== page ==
The actual auditorium has obviously been the focus of a lot of thought.  As promised the sightlines are much better with a fuller view of what seemed to me a wider stage.  More importantly the seats are more comfortable, numbered and accessible via an aisle either side.  That may not sound important, but it meant that the audience could get in and out before and during the interval much quicker and without all that standing there waiting to get past someone trying to pick up their bag or coat. 

The distinctly 1980s disabled access appears to have been replaced by more modern arrangements, and according to press reports, all the lighting and so on is now much more modern.  The bar and box office seem to be largely the same, although there is a very big homage now to the history of the theatre, similar to the feature on the Kiln Theatre web site

This may be intended to try to assuage the people still angry about the name change.  Personally, I think such people might do well to appreciate just how hard it is to achieve what the Kiln Theatre team have now achieved.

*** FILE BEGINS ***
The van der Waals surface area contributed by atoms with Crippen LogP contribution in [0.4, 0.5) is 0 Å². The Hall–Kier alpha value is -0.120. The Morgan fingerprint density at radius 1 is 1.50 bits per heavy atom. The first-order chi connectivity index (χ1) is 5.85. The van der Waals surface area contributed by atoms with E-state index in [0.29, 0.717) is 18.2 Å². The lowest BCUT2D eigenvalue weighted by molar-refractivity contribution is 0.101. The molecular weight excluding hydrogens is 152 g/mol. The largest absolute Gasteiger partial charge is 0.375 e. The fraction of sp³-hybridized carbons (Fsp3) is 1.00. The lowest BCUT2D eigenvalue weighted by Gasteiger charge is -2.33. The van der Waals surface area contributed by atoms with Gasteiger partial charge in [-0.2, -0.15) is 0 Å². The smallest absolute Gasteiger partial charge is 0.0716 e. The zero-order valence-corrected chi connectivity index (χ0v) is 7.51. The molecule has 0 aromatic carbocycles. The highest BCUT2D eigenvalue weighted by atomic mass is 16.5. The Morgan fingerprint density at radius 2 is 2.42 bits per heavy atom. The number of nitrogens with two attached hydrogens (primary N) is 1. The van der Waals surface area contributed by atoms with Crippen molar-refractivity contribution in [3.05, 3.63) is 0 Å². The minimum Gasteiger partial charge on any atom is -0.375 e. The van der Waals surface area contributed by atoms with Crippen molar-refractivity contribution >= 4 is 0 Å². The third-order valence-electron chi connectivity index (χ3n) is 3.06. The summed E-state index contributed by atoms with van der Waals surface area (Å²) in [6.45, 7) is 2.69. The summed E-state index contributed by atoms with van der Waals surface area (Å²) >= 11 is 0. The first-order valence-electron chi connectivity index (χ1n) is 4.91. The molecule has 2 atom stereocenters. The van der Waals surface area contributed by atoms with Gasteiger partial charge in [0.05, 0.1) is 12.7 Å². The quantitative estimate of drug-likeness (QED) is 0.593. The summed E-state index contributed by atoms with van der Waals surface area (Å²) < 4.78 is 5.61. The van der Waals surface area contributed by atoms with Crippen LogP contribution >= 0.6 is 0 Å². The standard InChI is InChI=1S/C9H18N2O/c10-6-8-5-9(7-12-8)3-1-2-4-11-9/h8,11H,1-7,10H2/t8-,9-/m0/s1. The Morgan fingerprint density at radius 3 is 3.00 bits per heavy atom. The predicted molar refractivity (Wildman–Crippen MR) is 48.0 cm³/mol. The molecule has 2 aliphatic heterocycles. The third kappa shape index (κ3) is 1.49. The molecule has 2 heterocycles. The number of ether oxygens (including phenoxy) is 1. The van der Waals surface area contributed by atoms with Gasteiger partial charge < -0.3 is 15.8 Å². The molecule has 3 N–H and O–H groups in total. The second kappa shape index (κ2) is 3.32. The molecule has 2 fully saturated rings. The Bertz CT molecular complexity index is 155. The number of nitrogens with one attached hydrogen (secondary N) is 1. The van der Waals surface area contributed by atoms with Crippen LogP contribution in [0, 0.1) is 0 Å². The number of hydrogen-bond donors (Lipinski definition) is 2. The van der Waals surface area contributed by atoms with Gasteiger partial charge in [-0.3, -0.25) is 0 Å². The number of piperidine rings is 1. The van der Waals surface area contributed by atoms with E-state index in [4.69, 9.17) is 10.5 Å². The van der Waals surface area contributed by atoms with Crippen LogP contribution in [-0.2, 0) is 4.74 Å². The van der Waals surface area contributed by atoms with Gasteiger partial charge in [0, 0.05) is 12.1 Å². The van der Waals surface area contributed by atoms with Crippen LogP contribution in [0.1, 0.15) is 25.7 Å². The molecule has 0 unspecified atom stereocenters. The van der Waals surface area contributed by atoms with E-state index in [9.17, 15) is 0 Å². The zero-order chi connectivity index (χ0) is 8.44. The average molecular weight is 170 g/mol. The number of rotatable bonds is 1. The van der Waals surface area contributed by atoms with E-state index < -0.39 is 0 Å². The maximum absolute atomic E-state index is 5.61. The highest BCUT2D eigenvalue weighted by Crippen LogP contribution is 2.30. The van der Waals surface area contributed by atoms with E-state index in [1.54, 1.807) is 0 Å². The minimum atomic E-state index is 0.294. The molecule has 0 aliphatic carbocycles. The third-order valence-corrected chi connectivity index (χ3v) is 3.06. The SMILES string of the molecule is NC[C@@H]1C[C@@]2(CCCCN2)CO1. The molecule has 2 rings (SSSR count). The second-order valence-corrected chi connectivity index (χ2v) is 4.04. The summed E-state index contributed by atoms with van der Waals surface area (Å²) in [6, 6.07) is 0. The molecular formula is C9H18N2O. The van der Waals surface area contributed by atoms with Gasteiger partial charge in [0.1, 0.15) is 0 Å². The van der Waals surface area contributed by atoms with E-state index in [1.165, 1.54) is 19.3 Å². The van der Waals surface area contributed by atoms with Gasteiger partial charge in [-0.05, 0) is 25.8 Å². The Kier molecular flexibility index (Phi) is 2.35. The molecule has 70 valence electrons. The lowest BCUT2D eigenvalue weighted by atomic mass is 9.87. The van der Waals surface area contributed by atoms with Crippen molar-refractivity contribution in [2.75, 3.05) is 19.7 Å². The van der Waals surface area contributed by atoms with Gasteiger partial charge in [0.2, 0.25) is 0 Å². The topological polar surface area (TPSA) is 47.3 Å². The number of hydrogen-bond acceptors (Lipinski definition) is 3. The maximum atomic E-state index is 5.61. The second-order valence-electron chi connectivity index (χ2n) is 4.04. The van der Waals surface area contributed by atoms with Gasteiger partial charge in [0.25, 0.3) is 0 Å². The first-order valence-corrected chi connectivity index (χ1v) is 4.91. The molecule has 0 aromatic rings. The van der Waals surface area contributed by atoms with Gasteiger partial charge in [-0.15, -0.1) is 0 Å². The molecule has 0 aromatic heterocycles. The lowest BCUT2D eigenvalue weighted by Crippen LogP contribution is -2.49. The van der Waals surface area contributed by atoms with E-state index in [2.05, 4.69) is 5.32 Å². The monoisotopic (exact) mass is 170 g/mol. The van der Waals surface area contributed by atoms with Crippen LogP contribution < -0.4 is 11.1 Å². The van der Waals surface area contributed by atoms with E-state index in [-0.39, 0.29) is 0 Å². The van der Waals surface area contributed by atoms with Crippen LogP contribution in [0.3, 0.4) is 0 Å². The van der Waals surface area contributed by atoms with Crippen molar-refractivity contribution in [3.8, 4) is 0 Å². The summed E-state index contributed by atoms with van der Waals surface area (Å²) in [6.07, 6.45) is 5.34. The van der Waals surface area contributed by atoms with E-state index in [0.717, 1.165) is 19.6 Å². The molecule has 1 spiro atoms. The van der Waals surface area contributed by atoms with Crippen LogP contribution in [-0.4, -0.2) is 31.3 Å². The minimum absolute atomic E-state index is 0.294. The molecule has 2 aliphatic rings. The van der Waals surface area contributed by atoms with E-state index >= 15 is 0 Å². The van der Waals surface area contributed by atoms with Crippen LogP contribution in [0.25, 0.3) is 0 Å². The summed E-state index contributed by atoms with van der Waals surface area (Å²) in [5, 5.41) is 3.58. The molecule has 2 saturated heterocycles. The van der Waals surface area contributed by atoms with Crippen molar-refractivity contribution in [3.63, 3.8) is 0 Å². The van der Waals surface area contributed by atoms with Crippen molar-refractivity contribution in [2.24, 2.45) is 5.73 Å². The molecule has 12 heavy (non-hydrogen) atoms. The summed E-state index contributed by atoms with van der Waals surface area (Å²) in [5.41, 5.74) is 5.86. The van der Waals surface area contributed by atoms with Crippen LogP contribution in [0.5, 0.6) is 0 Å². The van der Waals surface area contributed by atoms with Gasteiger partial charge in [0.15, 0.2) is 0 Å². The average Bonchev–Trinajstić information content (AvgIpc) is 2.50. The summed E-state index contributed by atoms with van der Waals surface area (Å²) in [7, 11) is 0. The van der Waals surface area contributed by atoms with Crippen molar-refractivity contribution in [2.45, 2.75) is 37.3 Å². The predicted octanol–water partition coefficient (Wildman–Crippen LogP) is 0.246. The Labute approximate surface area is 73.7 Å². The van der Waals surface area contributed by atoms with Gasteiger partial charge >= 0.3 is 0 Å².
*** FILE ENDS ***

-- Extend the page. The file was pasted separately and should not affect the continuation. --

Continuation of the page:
Which brings us to Holysh!t the play, which is after all the real heart of any theatre.  It was a much darker play than I had imagined it would be, revolving around the cultural politics of identity, fairness and parental anxieties.  The whole play climaxes with a scene involving victim hierarchies which is all too accurate.  It may be that I particularly feel this after the Labour Party's torrid Summer dealing with antisemitism, which has been more than a little demoralising. 

However, the return of the theatre as a going concern should be an enormous benefit to Kilburn High Road.  The premises have a 24 hour licensing application, I believe, under consideration at the moment, and assuming that goes through it should be able to become even more effective. 

UPDATE 11.09.18

Whatsonstage has an interview by Indhu Rubasingham explaining her thinking in the rebuild project

Sunday, 9 September 2018

Pigovian Levies and Brent Council

The Brent Times reports that Brent Council is still investing in fossil fuels "indirectly".  If you look at the story it seems to be based on an assumption, more bluntly a guess, rather than hard figures.  Yet, I am not sure how practicable it is do otherwise so long as Brent uses "pooled funds."  The funds will presumably follow an investment strategy for all their clients together, which is why the funds are "pooled".  If the Council want to disaggregate it will have to manage its own funds directly.